As a naturally clean vacuum with extreme temperatures and an absence of night, space offers a unique environment for manufacturing, and utilising these conditions enables the creation of superior quality materials, unique structures, and innovative products.
In addition to taking advantage of these optimum conditions, in-space manufacturing capability could enable longer and more sustainable exploration missions, with on-demand manufacturing of spare parts and tools as required, or more simply put, replacing the parts that were either broken or in some cases forgotten!
Despite how futuristic the notion of manufacturing in space might sound, it has been done for some time.
The Wake Shield Facility (WSF) was a science platform run by NASA which deployed a robotic arm in front of the shuttle which created an ultra-vacuum behind it. This was used to create semiconductors including gallium arsenide, pharmaceuticals, and other composites.
Following this, the International Space Station (ISS) came online which focused on life sciences including pharmaceuticals, protein crystals, and drug development.
One of the biggest breakthroughs in the history of in-space manufacturing came from Made In Space, who produced a fibre optic cable that was 100 times more efficient than anything that can be produced on Earth, commonly known as ZBLAN, a fluoride glass optical fiber. This glass fiber offers a significant improvement for transmission of data due to its incredibly clear and bubble-free structure and there is not a terrestrial equivalent that can match its performance.
Organisations with current or developing technologies for in-space manufacturing include Space Forge, an early-stage start-up developing reusable manufacturing satellites, and Bartolomeo, a platform on the International Space Station that enables the hosting of external payloads in low-Earth orbit.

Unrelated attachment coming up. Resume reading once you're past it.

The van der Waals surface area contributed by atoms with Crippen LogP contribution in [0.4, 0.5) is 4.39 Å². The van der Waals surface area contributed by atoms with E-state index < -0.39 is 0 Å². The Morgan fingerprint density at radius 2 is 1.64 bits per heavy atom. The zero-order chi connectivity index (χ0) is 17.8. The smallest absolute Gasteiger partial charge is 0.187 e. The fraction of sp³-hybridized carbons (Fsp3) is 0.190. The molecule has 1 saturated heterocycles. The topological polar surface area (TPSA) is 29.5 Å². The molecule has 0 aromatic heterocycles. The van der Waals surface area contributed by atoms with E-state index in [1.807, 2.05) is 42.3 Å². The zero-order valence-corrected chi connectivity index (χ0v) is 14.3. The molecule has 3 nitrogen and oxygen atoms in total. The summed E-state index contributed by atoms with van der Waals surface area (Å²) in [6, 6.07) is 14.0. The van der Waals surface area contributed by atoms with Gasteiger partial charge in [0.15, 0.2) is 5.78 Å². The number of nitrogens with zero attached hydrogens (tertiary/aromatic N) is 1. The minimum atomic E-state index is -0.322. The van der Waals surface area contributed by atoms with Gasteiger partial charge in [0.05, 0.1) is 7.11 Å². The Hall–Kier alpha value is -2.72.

On 15 July 2020, the Satellite Applications Catapult and the Compound Semiconductor Applications Catapult hosted a webinar to explore the opportunities that space presented for manufacturing activity.
The event, which took place during the first-ever Wales Technology Week, featured a variety of speakers with expertise on manufacturing in space and highlighted the massive opportunity that space presents as ‘The New Manufacturing Frontier’.
Throughout the webinar, the below speakers from across the space and manufacturing industry gave an overview of the opportunities that space presents for manufacturing and how the sector could grow in the future.
The in-space manufacturing webinar was a huge success, thank you to everyone that joined us and engaged with the speakers – we look forward to hosting more webinars over the coming months, and will have a follow up webinar highlighting some the new products being developed today in space, for the benefit of those on Earth as well in space.
As an area that we as a country are at the forefront of, in-space manufacturing offers a significant opportunity for the UK as a field to be leaders in, many companies in this space are currently seeking private investment.
If the environment space offers could give an advantage for the manufacture of a product you make or aspire to make – we can help facilitate introductions with the right people to make to happen and provide technical advice regarding access to space and testing capabilities.
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